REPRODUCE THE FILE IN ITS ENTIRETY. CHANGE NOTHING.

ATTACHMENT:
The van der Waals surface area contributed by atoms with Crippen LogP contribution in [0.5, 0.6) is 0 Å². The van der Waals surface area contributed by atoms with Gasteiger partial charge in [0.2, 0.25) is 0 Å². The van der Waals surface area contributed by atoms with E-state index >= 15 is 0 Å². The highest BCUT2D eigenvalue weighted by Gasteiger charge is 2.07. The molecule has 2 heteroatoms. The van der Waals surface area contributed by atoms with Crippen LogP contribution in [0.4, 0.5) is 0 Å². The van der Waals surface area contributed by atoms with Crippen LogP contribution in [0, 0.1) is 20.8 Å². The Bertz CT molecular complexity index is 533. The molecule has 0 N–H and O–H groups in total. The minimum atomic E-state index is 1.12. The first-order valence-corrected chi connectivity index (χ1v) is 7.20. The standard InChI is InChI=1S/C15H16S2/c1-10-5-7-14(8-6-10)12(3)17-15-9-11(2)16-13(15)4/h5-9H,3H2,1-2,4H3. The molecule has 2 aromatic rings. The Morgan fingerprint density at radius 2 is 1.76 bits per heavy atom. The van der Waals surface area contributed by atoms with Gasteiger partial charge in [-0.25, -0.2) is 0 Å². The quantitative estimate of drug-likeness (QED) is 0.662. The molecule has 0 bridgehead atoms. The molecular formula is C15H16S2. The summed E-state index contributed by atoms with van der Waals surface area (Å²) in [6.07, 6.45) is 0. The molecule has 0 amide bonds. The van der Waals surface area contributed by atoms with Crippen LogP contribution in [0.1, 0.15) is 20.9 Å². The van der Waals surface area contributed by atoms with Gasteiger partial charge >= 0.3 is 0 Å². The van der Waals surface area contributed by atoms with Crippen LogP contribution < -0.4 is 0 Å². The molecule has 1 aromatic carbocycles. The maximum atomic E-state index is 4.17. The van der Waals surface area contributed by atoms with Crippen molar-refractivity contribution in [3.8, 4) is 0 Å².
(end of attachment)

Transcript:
The van der Waals surface area contributed by atoms with Crippen LogP contribution in [0.5, 0.6) is 0 Å². The van der Waals surface area contributed by atoms with Gasteiger partial charge in [0.2, 0.25) is 0 Å². The van der Waals surface area contributed by atoms with E-state index >= 15 is 0 Å². The highest BCUT2D eigenvalue weighted by Gasteiger charge is 2.07. The molecule has 2 heteroatoms. The van der Waals surface area contributed by atoms with Crippen LogP contribution in [0.4, 0.5) is 0 Å². The van der Waals surface area contributed by atoms with Crippen LogP contribution in [0, 0.1) is 20.8 Å². The Bertz CT molecular complexity index is 533. The molecule has 0 N–H and O–H groups in total. The minimum atomic E-state index is 1.12. The first-order valence-corrected chi connectivity index (χ1v) is 7.20. The standard InChI is InChI=1S/C15H16S2/c1-10-5-7-14(8-6-10)12(3)17-15-9-11(2)16-13(15)4/h5-9H,3H2,1-2,4H3. The molecule has 2 aromatic rings. The Morgan fingerprint density at radius 2 is 1.76 bits per heavy atom. The van der Waals surface area contributed by atoms with Gasteiger partial charge in [-0.25, -0.2) is 0 Å². The quantitative estimate of drug-likeness (QED) is 0.662. The molecule has 0 bridgehead atoms. The molecular formula is C15H16S2. The summed E-state index contributed by atoms with van der Waals surface area (Å²) in [6.07, 6.45) is 0. The molecule has 0 amide bonds. The van der Waals surface area contributed by atoms with Crippen LogP contribution in [0.1, 0.15) is 20.9 Å². The van der Waals surface area contributed by atoms with Gasteiger partial charge >= 0.3 is 0 Å². The van der Waals surface area contributed by atoms with Crippen LogP contribution < -0.4 is 0 Å². The molecule has 1 aromatic carbocycles. The maximum atomic E-state index is 4.17. The van der Waals surface area contributed by atoms with Crippen molar-refractivity contribution in [3.8, 4) is 0 Å².